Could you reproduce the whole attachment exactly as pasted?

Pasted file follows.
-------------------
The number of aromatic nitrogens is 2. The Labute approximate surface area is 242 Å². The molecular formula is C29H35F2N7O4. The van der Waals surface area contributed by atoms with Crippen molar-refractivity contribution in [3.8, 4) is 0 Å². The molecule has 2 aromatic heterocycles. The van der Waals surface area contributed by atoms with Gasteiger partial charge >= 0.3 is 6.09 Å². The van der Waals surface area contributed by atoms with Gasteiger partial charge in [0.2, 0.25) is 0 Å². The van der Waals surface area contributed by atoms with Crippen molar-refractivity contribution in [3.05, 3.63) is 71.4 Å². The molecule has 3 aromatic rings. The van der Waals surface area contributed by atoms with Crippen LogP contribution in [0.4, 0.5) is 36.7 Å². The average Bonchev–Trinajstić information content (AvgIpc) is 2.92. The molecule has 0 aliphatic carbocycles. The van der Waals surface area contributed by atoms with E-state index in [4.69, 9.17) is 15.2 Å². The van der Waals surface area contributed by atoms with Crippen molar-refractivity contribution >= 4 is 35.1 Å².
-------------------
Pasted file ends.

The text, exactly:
The number of aromatic nitrogens is 2. The Labute approximate surface area is 242 Å². The molecular formula is C29H35F2N7O4. The van der Waals surface area contributed by atoms with Crippen molar-refractivity contribution in [3.8, 4) is 0 Å². The molecule has 2 aromatic heterocycles. The van der Waals surface area contributed by atoms with Gasteiger partial charge >= 0.3 is 6.09 Å². The van der Waals surface area contributed by atoms with Gasteiger partial charge in [0.2, 0.25) is 0 Å². The van der Waals surface area contributed by atoms with Crippen molar-refractivity contribution in [3.05, 3.63) is 71.4 Å². The molecule has 3 aromatic rings. The van der Waals surface area contributed by atoms with Crippen LogP contribution in [0.4, 0.5) is 36.7 Å². The average Bonchev–Trinajstić information content (AvgIpc) is 2.92. The molecule has 0 aliphatic carbocycles. The van der Waals surface area contributed by atoms with E-state index in [4.69, 9.17) is 15.2 Å². The van der Waals surface area contributed by atoms with Crippen molar-refractivity contribution >= 4 is 35.1 Å².